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Iceberg - Tutankhamon CD (album) cover

TUTANKHAMON

Iceberg

 

Jazz Rock/Fusion

3.49 | 63 ratings

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ProgressiveAttic
4 stars Iceberg is one of my favorite spanish bands, and this album is just great. If you like fusion, symphonic prog, concept albums and most importantly Yes, you will love it. The only complaint that I have is that the lyrics are in both english and spanish, which is a little bit anoying (at least for me)... but musically it is a very well composed and performed album.

The album presents a band starting to experiment with various influences and the concept album format. So what you get is sort of a mix between Yes and John McLaughlin. Although not very original, this is the band's first step in their search for their own sound: flamenco jazz-rock/fusion, which they will finally develop in Coses Nostres.

The storyline and lyrics of the album are centered around the historical moment and life of the Egyptian pharaoh Tutankhamen. The story is very accurate from the historic point of view and the lyrics are beautiful and well written (both in Spanish and English)

The album starts with Tebas a great introduction to the album showcasing a symphonic sound close to Yes', specially the guitar. The lyrics start with Prologo (prologue), in Spanish, introducing the historic and social context of Egypt before Tutankhamen in a very effective and accurate way (+ the singer is very talented and pleasant), while musically the highlights are the guitar (very similar to Steve Howe), the jazzy keyboards and the percussions. 4

Sacerdotes de Amon continues with the same mood of the first tracks while continues with the storyline. 4

Amarna is a more eclectic instrumental track still led by the guitar but with outstanding percussions and a pleasant atmosphere generated by the mellotron. 4

Lying on the Sand is the first track with English lyrics and not completely dominated by the guitar, so we have a chance to admire the great work of the keyboardist with the mellotron, piano and, specially, the Rhodes with a great jazzy solo. Added to that we can still appreciate the talents of the guitarist, percussionist and singer, although the last one has a bit of an accent which is passable. 4.25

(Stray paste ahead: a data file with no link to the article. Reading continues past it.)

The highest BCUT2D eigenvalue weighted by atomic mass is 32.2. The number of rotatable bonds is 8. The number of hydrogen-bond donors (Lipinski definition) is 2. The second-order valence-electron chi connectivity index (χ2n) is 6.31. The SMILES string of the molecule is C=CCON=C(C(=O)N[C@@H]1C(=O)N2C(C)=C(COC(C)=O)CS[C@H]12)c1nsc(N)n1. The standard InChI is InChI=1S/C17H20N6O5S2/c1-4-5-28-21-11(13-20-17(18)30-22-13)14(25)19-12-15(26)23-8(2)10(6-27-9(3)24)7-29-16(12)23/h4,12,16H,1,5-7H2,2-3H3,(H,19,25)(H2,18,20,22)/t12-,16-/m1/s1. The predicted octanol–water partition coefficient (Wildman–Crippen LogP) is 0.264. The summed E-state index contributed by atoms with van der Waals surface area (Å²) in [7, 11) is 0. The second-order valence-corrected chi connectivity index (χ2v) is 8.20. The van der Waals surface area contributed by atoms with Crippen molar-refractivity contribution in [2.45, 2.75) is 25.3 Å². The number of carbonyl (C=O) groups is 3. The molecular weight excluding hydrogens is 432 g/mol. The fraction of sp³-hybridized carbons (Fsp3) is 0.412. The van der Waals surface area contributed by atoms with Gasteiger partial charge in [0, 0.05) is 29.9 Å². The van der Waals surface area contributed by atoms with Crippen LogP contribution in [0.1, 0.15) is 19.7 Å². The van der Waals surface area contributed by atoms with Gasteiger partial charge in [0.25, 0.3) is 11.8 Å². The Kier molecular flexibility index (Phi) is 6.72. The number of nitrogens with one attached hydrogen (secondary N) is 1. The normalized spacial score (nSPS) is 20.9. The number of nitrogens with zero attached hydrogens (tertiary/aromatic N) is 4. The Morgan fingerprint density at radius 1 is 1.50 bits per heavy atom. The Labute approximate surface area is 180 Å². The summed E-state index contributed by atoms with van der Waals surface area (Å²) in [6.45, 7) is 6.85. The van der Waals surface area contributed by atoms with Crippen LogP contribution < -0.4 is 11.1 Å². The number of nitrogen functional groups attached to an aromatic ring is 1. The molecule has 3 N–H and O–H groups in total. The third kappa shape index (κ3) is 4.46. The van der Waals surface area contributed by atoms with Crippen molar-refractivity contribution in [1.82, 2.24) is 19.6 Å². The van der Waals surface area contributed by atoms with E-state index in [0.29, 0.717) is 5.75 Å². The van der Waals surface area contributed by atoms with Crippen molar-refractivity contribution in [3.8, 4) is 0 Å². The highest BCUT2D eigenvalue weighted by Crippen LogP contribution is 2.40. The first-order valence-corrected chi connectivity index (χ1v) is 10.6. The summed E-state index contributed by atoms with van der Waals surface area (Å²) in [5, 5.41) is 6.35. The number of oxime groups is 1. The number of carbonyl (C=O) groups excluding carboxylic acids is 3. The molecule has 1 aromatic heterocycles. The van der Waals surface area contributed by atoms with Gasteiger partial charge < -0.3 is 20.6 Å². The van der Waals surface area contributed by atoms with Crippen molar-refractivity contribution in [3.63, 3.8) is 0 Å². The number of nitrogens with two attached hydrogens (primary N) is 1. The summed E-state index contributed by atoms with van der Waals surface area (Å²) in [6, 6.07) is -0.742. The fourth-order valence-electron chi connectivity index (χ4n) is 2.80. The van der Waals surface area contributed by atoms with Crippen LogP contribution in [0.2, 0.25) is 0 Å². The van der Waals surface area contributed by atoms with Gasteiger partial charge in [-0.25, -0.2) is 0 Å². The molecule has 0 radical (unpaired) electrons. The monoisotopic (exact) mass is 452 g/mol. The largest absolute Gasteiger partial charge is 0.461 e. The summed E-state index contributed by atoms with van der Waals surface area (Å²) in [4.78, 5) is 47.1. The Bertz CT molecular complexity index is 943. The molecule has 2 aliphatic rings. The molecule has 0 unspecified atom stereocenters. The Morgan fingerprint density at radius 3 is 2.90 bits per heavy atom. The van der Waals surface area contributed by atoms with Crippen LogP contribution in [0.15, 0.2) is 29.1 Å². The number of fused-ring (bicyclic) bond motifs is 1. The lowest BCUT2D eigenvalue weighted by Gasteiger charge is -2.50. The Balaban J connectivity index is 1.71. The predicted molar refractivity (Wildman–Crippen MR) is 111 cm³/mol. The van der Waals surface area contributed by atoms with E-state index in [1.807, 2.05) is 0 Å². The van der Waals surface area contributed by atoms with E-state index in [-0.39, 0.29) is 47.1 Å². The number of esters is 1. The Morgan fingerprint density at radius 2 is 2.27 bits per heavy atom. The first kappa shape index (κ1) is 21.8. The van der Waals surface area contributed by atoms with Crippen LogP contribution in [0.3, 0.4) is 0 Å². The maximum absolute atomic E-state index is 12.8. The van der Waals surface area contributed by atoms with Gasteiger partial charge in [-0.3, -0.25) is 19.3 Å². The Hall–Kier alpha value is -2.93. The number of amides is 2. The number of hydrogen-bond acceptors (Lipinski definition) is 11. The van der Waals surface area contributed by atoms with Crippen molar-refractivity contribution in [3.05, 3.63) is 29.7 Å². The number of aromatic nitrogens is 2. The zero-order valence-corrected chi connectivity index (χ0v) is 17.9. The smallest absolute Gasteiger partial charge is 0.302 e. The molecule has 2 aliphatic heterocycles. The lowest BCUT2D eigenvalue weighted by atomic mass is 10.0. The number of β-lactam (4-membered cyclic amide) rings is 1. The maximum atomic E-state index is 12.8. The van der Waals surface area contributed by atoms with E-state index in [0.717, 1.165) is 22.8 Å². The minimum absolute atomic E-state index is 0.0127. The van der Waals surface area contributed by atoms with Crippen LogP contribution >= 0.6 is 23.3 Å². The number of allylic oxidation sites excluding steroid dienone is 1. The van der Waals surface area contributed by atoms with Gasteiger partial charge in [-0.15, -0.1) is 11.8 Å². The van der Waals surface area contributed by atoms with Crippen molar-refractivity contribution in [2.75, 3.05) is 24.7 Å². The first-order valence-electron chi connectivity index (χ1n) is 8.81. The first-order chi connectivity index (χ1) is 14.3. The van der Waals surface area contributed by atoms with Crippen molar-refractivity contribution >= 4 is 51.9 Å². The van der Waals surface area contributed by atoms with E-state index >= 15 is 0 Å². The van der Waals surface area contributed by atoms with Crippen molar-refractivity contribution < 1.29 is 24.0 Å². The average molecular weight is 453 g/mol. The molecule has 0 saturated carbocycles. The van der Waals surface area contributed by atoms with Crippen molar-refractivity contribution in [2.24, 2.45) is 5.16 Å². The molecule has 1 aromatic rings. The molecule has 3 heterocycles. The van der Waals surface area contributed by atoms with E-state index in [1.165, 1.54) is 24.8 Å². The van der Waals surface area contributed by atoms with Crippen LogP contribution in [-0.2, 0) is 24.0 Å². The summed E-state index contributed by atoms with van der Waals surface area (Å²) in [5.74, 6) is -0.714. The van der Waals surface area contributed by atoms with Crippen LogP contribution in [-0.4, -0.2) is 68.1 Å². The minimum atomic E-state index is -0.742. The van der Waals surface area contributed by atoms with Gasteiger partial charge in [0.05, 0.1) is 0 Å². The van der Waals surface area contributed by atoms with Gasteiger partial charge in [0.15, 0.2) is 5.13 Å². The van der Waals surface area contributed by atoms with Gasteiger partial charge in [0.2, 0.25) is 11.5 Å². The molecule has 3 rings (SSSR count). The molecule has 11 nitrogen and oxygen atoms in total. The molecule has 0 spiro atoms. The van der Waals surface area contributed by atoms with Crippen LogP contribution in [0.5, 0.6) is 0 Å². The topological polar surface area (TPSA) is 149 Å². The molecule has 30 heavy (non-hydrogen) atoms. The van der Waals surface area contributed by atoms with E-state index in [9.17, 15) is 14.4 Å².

Amenofis IV is an instrumental fusion jam and a team work, in contrast with the previous guitar dominated tracks. Every musician shows his talent and how well the band can work together. 4.5

Himno al Sol is a very jazzy song while being at the same time symphonic in the style of Yes' Relayer and the lyrics are in Spanish again. One thing that bothers me is the obvious Yes ripoff by quoting a guitar riff from Siberian Khatru several times. 4.25

La Muerte is a great jazzy/symphonic instrumental track featuring an amazing (and a bit too long) drum solo. 4.5

Close to God is a quieter track with more English lyrics, very close to a ballad with a jazzy instrumental background (it remembers me some Colosseum II tracks). 4.25

Too Young to be a Pharaoh is the "heaviest" track of the album with some more guitar soloing ala Howe and very dynamic vocals (in English). Another highlight of the song is the drumming (Jordi Colomer is definitively very talented). 4.5

Tebas (reprise) is the best way of closing a concept album, quoting some of the themes of the previous tracks and closing magnificently with a guitar solo. 4.25

Total: 4.25

This is sort of a Yes clone album with jazzy overtones but the band will later evolve in their own particular style, which will prove to be very original and not really close to Yes' sound (more in a flamenco/jazz-rock direction...something noticeable in some sections of Tutankhamon).

Great debut album from very talented artists who will release masterpieces after defining their personal style. 4 stars for an excellent and highly enjoyable but not essential album.

ProgressiveAttic | 4/5 |

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